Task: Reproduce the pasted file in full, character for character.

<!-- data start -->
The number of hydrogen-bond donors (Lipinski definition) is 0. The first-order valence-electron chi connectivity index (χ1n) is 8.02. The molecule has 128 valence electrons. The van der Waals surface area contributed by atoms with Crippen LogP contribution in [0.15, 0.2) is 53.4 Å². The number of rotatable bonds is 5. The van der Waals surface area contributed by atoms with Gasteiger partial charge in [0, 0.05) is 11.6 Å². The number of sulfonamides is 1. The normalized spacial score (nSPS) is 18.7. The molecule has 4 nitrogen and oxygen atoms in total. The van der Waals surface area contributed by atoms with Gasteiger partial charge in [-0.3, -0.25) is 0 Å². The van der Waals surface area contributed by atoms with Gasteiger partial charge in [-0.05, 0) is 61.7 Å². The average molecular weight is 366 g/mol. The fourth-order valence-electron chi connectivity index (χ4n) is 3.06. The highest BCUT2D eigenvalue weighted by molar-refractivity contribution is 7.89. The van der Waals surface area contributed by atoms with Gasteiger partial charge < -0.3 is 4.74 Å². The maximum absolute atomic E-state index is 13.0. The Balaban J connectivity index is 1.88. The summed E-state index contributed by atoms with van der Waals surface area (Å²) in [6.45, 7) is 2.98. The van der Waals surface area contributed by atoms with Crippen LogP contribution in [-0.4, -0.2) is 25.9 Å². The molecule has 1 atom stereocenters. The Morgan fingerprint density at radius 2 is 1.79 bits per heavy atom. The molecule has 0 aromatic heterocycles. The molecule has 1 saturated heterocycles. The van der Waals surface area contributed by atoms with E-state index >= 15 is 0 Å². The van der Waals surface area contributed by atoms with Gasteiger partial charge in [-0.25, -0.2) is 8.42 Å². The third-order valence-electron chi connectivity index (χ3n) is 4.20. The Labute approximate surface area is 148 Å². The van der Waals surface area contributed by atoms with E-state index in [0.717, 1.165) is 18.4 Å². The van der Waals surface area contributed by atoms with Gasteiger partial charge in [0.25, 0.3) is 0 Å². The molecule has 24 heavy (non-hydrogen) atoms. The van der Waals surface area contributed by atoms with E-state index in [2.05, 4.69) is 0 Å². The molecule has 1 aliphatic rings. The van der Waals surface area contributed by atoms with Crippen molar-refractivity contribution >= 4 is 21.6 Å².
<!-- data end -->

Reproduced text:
The number of hydrogen-bond donors (Lipinski definition) is 0. The first-order valence-electron chi connectivity index (χ1n) is 8.02. The molecule has 128 valence electrons. The van der Waals surface area contributed by atoms with Crippen LogP contribution in [0.15, 0.2) is 53.4 Å². The number of rotatable bonds is 5. The van der Waals surface area contributed by atoms with Gasteiger partial charge in [0, 0.05) is 11.6 Å². The number of sulfonamides is 1. The normalized spacial score (nSPS) is 18.7. The molecule has 4 nitrogen and oxygen atoms in total. The van der Waals surface area contributed by atoms with Gasteiger partial charge in [-0.3, -0.25) is 0 Å². The van der Waals surface area contributed by atoms with Gasteiger partial charge in [-0.05, 0) is 61.7 Å². The average molecular weight is 366 g/mol. The fourth-order valence-electron chi connectivity index (χ4n) is 3.06. The highest BCUT2D eigenvalue weighted by molar-refractivity contribution is 7.89. The van der Waals surface area contributed by atoms with Gasteiger partial charge < -0.3 is 4.74 Å². The maximum absolute atomic E-state index is 13.0. The Balaban J connectivity index is 1.88. The summed E-state index contributed by atoms with van der Waals surface area (Å²) in [6.45, 7) is 2.98. The van der Waals surface area contributed by atoms with Crippen LogP contribution in [-0.4, -0.2) is 25.9 Å². The molecule has 1 atom stereocenters. The Morgan fingerprint density at radius 2 is 1.79 bits per heavy atom. The molecule has 0 aromatic heterocycles. The molecule has 1 saturated heterocycles. The van der Waals surface area contributed by atoms with E-state index >= 15 is 0 Å². The van der Waals surface area contributed by atoms with Gasteiger partial charge in [-0.25, -0.2) is 8.42 Å². The third-order valence-electron chi connectivity index (χ3n) is 4.20. The Labute approximate surface area is 148 Å². The van der Waals surface area contributed by atoms with E-state index in [0.717, 1.165) is 18.4 Å². The van der Waals surface area contributed by atoms with Gasteiger partial charge in [0.25, 0.3) is 0 Å². The molecule has 24 heavy (non-hydrogen) atoms. The van der Waals surface area contributed by atoms with E-state index in [2.05, 4.69) is 0 Å². The molecule has 1 aliphatic rings. The van der Waals surface area contributed by atoms with Crippen molar-refractivity contribution >= 4 is 21.6 Å².